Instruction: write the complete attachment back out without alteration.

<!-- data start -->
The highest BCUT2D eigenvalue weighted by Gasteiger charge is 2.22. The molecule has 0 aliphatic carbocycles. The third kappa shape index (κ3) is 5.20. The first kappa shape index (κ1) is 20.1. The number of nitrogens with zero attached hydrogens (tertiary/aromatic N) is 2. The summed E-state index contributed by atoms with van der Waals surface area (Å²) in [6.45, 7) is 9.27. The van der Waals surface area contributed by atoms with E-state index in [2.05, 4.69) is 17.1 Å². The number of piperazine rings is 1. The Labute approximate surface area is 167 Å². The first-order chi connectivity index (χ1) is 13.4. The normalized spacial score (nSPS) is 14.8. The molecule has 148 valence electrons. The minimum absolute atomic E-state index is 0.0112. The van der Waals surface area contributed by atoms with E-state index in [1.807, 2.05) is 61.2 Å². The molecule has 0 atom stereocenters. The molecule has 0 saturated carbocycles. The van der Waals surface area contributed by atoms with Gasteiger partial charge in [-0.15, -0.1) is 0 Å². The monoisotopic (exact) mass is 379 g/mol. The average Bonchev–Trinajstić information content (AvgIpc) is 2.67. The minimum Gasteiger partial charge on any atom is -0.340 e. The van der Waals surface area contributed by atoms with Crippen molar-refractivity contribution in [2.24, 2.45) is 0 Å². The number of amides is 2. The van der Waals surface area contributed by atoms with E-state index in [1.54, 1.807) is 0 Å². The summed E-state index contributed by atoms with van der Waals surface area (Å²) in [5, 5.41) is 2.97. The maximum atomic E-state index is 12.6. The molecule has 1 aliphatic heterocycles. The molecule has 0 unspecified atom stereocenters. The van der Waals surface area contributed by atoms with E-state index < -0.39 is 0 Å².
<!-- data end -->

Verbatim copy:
The highest BCUT2D eigenvalue weighted by Gasteiger charge is 2.22. The molecule has 0 aliphatic carbocycles. The third kappa shape index (κ3) is 5.20. The first kappa shape index (κ1) is 20.1. The number of nitrogens with zero attached hydrogens (tertiary/aromatic N) is 2. The summed E-state index contributed by atoms with van der Waals surface area (Å²) in [6.45, 7) is 9.27. The van der Waals surface area contributed by atoms with E-state index in [2.05, 4.69) is 17.1 Å². The number of piperazine rings is 1. The Labute approximate surface area is 167 Å². The first-order chi connectivity index (χ1) is 13.4. The normalized spacial score (nSPS) is 14.8. The molecule has 148 valence electrons. The minimum absolute atomic E-state index is 0.0112. The van der Waals surface area contributed by atoms with E-state index in [1.807, 2.05) is 61.2 Å². The molecule has 0 atom stereocenters. The molecule has 0 saturated carbocycles. The van der Waals surface area contributed by atoms with Gasteiger partial charge in [-0.15, -0.1) is 0 Å². The monoisotopic (exact) mass is 379 g/mol. The average Bonchev–Trinajstić information content (AvgIpc) is 2.67. The minimum Gasteiger partial charge on any atom is -0.340 e. The van der Waals surface area contributed by atoms with Crippen molar-refractivity contribution in [2.24, 2.45) is 0 Å². The number of amides is 2. The van der Waals surface area contributed by atoms with E-state index in [1.54, 1.807) is 0 Å². The summed E-state index contributed by atoms with van der Waals surface area (Å²) in [5, 5.41) is 2.97. The maximum atomic E-state index is 12.6. The molecule has 1 aliphatic heterocycles. The molecule has 0 unspecified atom stereocenters. The van der Waals surface area contributed by atoms with E-state index < -0.39 is 0 Å².